As often happens, life gets in the way of one’s agenda and, as a result, work on the vardo hit a hiatus late last December. Then just when I was about to commence the vardo’s interior, the Old Green Jinker (my 1890s two-wheeled horse-drawn daily runabout) decided to self-destruct. It served me well over the years but had reached a point where restoration was no longer practical (figure 1).
Fig. 1. Replaced shafts, missing mudguard, shot tyres and wobbly wheels.
It had long been my intention to build a new brake (a two-wheeler with very long shafts, for breaking horses to harness), but I more urgently required a new jinker – and just like that, the afflatus hit me! “I shall build a dual-purpose jinker-cum-brake!”
There was little worth salvaging from the OGJ other than the spring hangers and three-spring platform which I removed. Then I began exploring materials and tinkering with dimensions. Jinkers are light and manoeuvrable, whilst brakes are necessarily large, strong vehicles capable of withstanding the shenanigans of boisterous young horses learning the ropes. The new cart had to be fairly light, flexible, immensely strong, and with interchangeable short and long shafts. That’s a big ask of any timber. Too big, I felt.
I broke out my trusty abacus and after nutting out a few quick sums, I decided on building the new cart predominantly out of steel. Making the shafts interchangeable would be easier with steel tube than with wood. Therefore, it followed the remainder of the frame should also be of hollow steel sections. The floor, I determined, should be of some hardwood or other to better resist foot wear, and the body should be constructed out of pine for lightness.
I settled on a modern approach to the construction – welding the steel and eschewing traditional coach bolts (where feasible) and square nuts in favour of stainless steel in-hex fasteners and self-locking hex nuts.
My horses range in size from 15.3hh to 17.2hh, so I require a fairly large vehicle. With a new brake in mind, I bought a pair of new 52” wheels at an auction about a year or so ago. Armed with a stick of chalk, I sketched out a brief design on the floor of the ‘shop and began cutting and bending lengths of steel.
The new axle came directly from a trailer parts manufacturer, complete with cable-operated mechanical brakes (I didn’t want to incorporate hydraulics on this build), though the beam is a somewhat hefty 40mm (1-9/16”) solid square bar. I also removed the axle saddles and spring plates from the OGJ’s 1-1/8” (28.6mm) square axle, both of which required modifying to fit the new, thicker axle. The saddles were simply filed until they fitted, but the axle plates necessitated cutting and widening (figures 2 & 3).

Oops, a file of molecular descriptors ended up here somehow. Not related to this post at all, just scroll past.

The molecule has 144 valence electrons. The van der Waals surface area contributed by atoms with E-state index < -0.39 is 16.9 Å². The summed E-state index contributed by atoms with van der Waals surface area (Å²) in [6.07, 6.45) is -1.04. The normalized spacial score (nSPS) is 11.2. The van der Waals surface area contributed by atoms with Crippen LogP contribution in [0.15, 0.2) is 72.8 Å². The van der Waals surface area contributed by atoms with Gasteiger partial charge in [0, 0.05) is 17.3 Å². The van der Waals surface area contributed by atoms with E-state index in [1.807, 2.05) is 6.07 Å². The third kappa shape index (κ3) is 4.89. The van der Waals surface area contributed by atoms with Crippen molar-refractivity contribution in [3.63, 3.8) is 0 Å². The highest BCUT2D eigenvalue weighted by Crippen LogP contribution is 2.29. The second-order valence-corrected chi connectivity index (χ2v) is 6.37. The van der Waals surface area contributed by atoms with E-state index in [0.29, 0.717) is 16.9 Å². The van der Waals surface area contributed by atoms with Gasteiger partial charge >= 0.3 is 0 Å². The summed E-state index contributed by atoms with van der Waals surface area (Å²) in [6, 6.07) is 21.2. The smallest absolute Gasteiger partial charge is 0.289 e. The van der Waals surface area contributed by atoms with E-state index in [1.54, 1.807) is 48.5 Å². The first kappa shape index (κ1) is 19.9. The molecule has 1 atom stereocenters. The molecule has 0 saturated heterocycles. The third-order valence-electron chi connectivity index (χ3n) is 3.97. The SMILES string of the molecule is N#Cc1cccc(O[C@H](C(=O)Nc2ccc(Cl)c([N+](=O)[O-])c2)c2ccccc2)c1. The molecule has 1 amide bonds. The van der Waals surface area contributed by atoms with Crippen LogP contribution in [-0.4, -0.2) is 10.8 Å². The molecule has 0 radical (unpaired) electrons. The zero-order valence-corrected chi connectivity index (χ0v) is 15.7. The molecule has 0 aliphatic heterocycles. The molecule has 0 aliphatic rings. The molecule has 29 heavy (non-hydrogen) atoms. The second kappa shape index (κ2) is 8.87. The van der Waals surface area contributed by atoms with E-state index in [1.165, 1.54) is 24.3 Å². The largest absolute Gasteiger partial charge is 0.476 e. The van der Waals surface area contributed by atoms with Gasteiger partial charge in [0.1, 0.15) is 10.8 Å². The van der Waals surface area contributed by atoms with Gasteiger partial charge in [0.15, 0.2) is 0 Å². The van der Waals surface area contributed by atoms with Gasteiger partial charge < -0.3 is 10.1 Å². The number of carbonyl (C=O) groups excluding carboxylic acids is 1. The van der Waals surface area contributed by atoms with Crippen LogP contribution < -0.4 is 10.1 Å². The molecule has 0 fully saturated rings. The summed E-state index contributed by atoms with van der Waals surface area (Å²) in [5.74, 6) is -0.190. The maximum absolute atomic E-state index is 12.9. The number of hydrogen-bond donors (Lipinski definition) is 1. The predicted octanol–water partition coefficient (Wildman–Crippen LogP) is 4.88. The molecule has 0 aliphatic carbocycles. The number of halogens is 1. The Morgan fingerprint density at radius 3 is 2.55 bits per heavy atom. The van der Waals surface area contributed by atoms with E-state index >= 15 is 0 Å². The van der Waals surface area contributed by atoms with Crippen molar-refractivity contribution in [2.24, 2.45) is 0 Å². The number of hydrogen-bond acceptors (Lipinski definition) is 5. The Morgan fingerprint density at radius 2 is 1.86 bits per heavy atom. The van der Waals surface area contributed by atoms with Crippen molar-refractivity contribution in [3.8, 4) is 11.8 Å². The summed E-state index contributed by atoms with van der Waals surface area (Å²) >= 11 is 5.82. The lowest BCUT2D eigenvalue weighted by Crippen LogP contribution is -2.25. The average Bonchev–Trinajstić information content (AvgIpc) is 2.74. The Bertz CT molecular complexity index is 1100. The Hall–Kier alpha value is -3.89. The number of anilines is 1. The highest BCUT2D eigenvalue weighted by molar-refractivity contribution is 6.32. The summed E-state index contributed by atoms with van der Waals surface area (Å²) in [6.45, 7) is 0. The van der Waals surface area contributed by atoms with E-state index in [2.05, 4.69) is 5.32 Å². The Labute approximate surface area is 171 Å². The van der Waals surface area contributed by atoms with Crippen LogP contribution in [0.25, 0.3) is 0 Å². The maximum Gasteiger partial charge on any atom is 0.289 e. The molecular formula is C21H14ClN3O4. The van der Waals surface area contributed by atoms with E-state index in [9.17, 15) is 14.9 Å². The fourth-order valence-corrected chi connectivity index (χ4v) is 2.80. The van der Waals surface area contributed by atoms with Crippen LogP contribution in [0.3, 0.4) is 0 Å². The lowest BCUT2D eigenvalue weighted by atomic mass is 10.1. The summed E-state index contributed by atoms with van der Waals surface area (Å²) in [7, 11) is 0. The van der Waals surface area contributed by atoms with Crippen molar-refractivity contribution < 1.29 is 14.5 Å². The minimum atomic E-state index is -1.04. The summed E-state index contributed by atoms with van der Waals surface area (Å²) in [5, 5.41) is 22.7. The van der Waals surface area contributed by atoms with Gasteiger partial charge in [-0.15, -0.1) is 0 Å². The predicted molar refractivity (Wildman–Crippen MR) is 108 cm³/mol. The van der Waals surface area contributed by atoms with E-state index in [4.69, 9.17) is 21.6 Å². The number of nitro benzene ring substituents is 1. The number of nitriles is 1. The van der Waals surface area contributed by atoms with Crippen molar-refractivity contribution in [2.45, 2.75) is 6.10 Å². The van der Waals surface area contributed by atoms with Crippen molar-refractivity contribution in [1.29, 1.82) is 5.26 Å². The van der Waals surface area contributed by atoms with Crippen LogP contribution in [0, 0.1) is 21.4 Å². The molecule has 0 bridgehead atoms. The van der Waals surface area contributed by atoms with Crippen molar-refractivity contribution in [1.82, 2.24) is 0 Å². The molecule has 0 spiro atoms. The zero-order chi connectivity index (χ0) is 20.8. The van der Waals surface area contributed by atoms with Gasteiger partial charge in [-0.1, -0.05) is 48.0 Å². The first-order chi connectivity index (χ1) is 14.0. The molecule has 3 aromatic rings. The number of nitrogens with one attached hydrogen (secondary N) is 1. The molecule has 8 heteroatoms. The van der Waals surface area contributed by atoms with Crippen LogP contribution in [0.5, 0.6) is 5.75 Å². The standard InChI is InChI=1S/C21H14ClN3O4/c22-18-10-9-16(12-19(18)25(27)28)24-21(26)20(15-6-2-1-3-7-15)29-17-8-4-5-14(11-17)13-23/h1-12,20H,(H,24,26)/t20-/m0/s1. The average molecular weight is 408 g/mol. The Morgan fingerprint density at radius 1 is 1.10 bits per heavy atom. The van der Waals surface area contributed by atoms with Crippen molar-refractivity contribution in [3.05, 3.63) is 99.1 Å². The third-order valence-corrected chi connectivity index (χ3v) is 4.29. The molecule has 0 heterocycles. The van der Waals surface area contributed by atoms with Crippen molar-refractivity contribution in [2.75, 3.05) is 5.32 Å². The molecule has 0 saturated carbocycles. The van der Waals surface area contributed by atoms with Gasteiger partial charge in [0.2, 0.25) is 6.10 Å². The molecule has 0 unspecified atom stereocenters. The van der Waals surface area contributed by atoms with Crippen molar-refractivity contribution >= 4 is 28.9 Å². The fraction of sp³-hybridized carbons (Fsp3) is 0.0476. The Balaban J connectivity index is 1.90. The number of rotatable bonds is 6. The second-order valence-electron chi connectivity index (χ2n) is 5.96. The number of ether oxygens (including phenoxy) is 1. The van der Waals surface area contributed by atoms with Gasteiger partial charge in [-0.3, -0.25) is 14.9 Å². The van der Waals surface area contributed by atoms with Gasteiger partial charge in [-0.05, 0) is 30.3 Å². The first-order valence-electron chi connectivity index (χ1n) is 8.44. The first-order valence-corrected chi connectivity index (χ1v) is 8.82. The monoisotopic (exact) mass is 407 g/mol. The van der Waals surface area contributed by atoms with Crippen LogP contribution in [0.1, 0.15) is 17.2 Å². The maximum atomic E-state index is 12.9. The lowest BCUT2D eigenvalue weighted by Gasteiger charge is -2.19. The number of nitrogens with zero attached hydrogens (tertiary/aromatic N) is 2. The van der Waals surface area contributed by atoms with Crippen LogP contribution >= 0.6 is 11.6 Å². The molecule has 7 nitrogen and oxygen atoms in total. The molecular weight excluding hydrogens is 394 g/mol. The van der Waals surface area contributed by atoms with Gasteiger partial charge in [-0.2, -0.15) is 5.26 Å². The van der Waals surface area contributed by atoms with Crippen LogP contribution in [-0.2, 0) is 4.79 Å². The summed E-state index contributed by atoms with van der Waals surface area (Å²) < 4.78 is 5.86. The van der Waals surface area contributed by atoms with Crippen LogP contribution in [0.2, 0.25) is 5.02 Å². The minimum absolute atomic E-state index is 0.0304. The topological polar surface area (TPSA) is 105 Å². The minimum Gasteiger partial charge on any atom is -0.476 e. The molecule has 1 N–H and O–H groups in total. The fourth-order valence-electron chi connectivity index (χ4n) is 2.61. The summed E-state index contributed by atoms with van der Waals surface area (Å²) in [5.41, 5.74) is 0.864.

Fig. 2. Widened spring plate (reverse).
Fig. 3. Widened spring plate with bolt hole drilled (obverse).
Whilst stripping layers of paint off the old springs, I uncovered the name of their manufacturer (figure 4).
Fig. 4. ‘Goodwin & Co. Birmingham’.
I rummaged around in one of the stables and came across a pair of steps from an old farm cart which I modified to suit this application.
After that it was a simple case of bolting it all together and offering it up to Archie who was utterly nonplussed about the whole thing (figure 5).
Fig. 5. “It fits! I’ll take it.”.
This is a contemporary jinker, so why not adopt a fresh colour scheme (figure 6)?
Fig. 6. Perhaps now, motorists will give me a wide berth! (Photo: Able Assistant)
I also made a pair of clip bars and 270mm (10-5/8”) long clips with which to attach the rear spring pack to the rear crossmember (figure 7).
Fig. 7. Three-spring platform bolted up. (Photo: Able Assistant)
Due to the thicker axle, I also had to make new clip bars and pigtails (figure 8).
Fig.8. New pigtail.
The interchangeable shafts are attached by welded joints secured by pairs of socket screws (figure 9).
Fig. 9. Shaft joiner.